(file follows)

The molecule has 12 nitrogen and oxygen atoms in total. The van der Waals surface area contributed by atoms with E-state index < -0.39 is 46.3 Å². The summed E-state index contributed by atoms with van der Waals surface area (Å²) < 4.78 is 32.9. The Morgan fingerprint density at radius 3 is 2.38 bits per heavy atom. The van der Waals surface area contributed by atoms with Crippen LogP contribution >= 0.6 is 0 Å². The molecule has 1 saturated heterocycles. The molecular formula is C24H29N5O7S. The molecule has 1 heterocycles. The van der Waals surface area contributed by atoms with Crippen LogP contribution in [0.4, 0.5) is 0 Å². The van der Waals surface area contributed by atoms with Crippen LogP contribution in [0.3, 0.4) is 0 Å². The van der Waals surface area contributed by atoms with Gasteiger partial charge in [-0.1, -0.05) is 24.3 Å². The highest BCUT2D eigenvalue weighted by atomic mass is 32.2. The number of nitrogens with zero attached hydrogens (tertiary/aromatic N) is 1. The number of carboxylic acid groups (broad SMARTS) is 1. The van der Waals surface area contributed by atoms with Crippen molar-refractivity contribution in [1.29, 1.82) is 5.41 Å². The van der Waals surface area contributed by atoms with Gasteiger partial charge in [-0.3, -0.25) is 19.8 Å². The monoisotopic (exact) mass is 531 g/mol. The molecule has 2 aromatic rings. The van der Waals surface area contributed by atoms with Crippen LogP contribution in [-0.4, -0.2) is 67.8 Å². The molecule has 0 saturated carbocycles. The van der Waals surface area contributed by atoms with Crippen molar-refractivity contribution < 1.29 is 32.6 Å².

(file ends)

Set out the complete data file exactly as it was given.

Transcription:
The molecule has 12 nitrogen and oxygen atoms in total. The van der Waals surface area contributed by atoms with E-state index < -0.39 is 46.3 Å². The summed E-state index contributed by atoms with van der Waals surface area (Å²) < 4.78 is 32.9. The Morgan fingerprint density at radius 3 is 2.38 bits per heavy atom. The van der Waals surface area contributed by atoms with Crippen LogP contribution >= 0.6 is 0 Å². The molecule has 1 saturated heterocycles. The molecular formula is C24H29N5O7S. The molecule has 1 heterocycles. The van der Waals surface area contributed by atoms with Crippen LogP contribution in [0.4, 0.5) is 0 Å². The van der Waals surface area contributed by atoms with Crippen LogP contribution in [0.3, 0.4) is 0 Å². The van der Waals surface area contributed by atoms with Gasteiger partial charge in [-0.1, -0.05) is 24.3 Å². The highest BCUT2D eigenvalue weighted by atomic mass is 32.2. The number of nitrogens with zero attached hydrogens (tertiary/aromatic N) is 1. The number of carboxylic acid groups (broad SMARTS) is 1. The van der Waals surface area contributed by atoms with Crippen molar-refractivity contribution in [1.29, 1.82) is 5.41 Å². The van der Waals surface area contributed by atoms with Gasteiger partial charge in [-0.3, -0.25) is 19.8 Å². The monoisotopic (exact) mass is 531 g/mol. The molecule has 2 aromatic rings. The van der Waals surface area contributed by atoms with Crippen LogP contribution in [-0.4, -0.2) is 67.8 Å². The molecule has 0 saturated carbocycles. The van der Waals surface area contributed by atoms with Crippen molar-refractivity contribution < 1.29 is 32.6 Å².